Charles Howden

October 11, 2006

It insults the customer who deserve better when they are trying to spend their money…

Filed under: Uncategorized — Charles @ 7:59 pm

I was writing last week about what a great experience it was to be helped by a gifted sales assistant. We were in Oxford at the weekend and inevitably found ourselves in a clothes store. On Saturday afternoon it was Toast (by name, maybe by nature).

Because my fiancé liked some of the shoes on show, she started to engage in the sales process. Our assistant was very presentable and extremely polite (squeaky posh actually). I’m guessing that whoever interviewed her thought, hmm, nice girl (a person like me, that is, the interviewer), she’ll be fine, you’re hired. Great, except that politeness is only the starting point of the process. It takes more than politeness and a smile to be a competent sales assistant. Rapport gets you started, now you need to do some work.

Do you have this in this size? What colours have you got? Can I see a pair of those? And this is where through all the politeness, the cracks started to appear. It quickly became obvious that the assistant did not know what was in stock, how long it would be before fresh stock arrived, what the full range was in terms of size and colour, how to give appropriate guidance, reassurance (very relevant for high ticket items) or attempt some trial closing. Our assistant was doing the best she could, she was clearly very bright and meant well, she just didn’t understand the sales process.

In casual conversation, when I asked her how long she had been with the shop, she told me that it was her Saturday job, and this was her second week. From what I saw, I can only conclude that, if she had received any training at all, it was probably only on how to work the till. This is probably not uncommon. Yet, how much inherent knowledge about the sales process would you reasonably expect an eighteen-year-old undergraduate to have?

I am working on the premise that there is a need to ease the sales process. I don’t think that complex garments just sell themselves without advice and guidance, and I see this as an essential role of a sales assistant.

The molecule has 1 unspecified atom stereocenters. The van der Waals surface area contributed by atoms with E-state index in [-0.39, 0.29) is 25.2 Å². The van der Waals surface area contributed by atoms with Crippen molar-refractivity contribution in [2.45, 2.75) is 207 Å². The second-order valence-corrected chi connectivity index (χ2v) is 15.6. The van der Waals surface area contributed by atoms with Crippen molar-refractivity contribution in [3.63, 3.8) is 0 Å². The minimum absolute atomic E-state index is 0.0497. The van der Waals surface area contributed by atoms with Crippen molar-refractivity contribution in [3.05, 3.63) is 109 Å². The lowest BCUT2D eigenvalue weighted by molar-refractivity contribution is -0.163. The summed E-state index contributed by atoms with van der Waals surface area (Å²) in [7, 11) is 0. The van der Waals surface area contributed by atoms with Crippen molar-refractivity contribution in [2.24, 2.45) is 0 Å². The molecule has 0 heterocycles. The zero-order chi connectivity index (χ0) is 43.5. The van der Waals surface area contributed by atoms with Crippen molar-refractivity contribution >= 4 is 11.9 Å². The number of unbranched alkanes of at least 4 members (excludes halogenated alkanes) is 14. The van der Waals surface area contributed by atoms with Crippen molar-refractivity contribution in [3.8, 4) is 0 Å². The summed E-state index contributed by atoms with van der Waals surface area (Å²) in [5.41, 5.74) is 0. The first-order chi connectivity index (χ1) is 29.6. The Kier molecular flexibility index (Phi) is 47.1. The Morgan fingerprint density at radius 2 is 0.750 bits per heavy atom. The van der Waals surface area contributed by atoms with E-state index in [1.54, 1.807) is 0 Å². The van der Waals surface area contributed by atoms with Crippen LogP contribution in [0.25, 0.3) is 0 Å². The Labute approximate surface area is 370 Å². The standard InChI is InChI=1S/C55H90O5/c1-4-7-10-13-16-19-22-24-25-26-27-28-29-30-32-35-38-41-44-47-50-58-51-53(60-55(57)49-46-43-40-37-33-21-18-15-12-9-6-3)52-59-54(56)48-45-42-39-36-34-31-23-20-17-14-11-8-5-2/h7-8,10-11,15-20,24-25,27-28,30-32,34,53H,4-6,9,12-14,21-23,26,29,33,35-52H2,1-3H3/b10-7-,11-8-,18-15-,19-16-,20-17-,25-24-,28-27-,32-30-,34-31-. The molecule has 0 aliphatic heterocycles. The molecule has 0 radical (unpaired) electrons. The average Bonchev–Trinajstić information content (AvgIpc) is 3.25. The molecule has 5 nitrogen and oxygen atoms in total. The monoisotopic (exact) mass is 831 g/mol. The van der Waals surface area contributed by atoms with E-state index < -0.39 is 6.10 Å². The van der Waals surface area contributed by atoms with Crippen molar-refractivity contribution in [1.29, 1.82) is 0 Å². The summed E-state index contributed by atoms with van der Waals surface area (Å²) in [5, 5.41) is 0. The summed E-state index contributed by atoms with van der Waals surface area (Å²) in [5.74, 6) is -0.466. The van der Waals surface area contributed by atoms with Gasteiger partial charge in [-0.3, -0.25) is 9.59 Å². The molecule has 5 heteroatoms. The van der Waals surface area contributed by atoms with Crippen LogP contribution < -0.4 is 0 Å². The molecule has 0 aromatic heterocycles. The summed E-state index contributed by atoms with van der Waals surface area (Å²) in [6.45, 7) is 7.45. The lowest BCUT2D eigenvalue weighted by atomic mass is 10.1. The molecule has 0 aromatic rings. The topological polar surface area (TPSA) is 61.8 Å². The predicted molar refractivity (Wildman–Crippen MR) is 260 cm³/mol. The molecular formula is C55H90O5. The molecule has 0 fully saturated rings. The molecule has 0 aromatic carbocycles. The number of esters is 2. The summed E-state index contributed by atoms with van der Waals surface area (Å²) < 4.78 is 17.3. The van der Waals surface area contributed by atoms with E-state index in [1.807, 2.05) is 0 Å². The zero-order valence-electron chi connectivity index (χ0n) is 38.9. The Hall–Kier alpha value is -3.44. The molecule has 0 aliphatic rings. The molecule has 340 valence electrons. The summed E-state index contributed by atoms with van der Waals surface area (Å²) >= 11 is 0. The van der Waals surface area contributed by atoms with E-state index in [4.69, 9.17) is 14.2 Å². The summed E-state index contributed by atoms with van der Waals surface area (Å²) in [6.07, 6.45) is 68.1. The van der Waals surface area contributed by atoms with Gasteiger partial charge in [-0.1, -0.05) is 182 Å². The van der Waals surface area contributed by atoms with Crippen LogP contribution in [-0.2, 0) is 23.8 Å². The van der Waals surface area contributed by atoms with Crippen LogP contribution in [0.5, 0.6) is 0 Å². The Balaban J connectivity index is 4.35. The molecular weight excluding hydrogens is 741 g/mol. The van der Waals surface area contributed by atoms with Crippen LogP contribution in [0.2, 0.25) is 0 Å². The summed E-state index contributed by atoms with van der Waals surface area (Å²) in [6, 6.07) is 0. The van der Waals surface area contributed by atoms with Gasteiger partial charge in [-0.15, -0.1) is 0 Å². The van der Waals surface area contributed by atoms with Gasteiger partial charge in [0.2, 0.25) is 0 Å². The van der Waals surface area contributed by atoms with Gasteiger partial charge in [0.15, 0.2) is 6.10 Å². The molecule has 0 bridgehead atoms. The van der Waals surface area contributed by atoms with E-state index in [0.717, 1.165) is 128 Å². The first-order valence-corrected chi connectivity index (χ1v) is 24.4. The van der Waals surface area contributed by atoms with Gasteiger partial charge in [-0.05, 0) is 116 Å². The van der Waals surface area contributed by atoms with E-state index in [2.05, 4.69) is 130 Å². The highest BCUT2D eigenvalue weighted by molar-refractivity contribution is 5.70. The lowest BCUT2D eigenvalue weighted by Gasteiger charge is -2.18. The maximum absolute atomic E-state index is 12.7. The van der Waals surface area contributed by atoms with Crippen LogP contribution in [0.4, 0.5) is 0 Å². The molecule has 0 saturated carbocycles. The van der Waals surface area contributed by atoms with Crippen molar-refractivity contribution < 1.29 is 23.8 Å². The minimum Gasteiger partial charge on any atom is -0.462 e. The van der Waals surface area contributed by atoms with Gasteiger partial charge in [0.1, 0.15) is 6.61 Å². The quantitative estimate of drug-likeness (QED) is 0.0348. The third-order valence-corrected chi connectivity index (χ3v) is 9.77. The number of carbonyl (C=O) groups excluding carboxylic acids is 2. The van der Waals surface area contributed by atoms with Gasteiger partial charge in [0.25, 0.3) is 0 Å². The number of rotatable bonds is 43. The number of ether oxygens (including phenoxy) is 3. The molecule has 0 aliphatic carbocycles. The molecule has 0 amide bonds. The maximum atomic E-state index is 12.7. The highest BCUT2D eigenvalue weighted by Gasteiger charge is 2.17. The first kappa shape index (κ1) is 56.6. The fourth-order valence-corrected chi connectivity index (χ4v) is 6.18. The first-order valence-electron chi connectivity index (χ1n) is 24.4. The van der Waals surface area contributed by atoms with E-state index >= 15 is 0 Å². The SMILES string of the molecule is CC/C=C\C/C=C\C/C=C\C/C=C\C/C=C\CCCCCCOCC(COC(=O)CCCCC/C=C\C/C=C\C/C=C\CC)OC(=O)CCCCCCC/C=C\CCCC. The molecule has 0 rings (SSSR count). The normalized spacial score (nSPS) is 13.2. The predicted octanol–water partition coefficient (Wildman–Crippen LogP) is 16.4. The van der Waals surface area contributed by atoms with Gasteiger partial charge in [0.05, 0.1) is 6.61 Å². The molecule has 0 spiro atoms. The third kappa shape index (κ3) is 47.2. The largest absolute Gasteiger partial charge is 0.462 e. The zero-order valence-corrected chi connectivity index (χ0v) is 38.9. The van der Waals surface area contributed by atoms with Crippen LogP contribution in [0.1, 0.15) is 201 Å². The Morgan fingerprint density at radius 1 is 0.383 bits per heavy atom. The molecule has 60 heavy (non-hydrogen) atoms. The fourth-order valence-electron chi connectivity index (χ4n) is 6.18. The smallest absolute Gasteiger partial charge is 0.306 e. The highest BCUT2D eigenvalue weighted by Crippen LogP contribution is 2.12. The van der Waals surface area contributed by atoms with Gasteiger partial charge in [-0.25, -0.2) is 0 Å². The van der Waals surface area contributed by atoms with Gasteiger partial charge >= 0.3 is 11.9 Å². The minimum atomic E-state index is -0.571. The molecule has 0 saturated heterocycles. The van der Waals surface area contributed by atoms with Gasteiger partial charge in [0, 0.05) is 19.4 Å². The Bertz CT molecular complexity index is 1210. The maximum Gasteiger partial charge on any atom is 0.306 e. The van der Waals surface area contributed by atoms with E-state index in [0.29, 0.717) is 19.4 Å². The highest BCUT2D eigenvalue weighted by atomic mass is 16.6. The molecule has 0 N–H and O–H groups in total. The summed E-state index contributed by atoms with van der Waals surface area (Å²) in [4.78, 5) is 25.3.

Perhaps the owners of such shops assume that all new members of staff will learn “through experience”. For staff that don’t get training, formal or informal, then the only way they can learn, assuming they are motivated enough to try, is through trial and error over a period of time.

Is “experience” a learning process? We do not expect brain surgeons to “pick it up as they go along” because we expect some knowledge to be required. For sure, once a surgeon has studied the books, watched an operation or two, cut a bit around the edges, we might be comfortable if they then, with guidance, went a bit further; dug a bit deeper if you will.

Fortunately, being a great sales assistant does not require the same level of knowledge as brain surgery, though I maintain that there are skills involved, and a number of processes to chose from. Few of these, I believe, can be learned by trial and error without knowledge of the process.

If “experience” is a learning process, is it cost effective? OK, so the cost of training is avoided, as is the staff downtime. Balance this against the loss of failing to convert good sales opportunities and creating a returning customer, and worse, the possibility of creating a poor experience for a potential customer resulting in them never returning to the store.

I don’t like it because it fails to recognise the value that a skilled sales assistant can contribute to the business results. It fails to pass on skills to young people who deserve to be invested in. And finally, it insults the customer who deserve better when they are trying to spend their money. On this occasion, we didn’t spend ours.


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